I think my mother and sister saw Julie and Julia together, so between that and the fact that my sister spent the 2007-08 school year studying in France (and our family went to dinner at her host family's house when we visited), my mom now owns both volumes of Julia Child's cookbook, plus between the two of them we have several volumes of other french cookbooks. You can imagine the cooking that goes on at my parents' house, especially before my sister found her job!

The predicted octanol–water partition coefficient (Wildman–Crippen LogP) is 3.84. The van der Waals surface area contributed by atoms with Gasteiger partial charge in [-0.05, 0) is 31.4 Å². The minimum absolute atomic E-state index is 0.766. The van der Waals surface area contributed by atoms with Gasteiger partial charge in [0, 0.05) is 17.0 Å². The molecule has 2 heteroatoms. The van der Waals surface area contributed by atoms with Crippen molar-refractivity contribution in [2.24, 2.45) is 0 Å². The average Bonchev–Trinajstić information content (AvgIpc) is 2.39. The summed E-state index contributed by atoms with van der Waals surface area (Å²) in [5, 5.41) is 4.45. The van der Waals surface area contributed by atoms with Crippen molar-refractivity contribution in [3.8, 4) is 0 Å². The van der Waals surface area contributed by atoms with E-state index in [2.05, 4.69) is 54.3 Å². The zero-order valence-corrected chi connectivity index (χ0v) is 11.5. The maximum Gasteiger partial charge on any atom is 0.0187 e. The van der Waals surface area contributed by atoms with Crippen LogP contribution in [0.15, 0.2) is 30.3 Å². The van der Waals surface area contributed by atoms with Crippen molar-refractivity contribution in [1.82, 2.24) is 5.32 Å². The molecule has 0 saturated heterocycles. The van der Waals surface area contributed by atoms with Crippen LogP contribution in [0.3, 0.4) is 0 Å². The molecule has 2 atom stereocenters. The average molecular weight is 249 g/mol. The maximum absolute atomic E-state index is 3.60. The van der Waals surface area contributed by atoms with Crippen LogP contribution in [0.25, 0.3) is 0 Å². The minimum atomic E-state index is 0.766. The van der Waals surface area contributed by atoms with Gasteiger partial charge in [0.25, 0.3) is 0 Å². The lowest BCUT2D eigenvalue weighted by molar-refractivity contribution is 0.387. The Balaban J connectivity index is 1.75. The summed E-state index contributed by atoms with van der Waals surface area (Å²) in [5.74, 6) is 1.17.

Actually, that reminds me of a story: we're all big fans of the lemon tarts one finds in the patisseries of Paris, so when my sister found a recipe for a lemon tart in one of her cookbooks, she decided to give it a try. Not realizing that in this particular French cookbook, the recipes were directed at the French and what they can find in their markets, my sister followed the recipe to the letter. Well, it turns out that the lemons the recipe called for were substantially smaller than the ones my sister bought, because I took a bite of the tart, and it was one of the most sour things I've ever put in my mouth. The icing on the cake, though, was when I opened the fridge a couple days later, and saw holes in the foil that was used to cover the tart. Yup-- the tart was so acidic that the foil began to corrode. And if I'm remembering correctly, the metal tart pan also discolored before too long.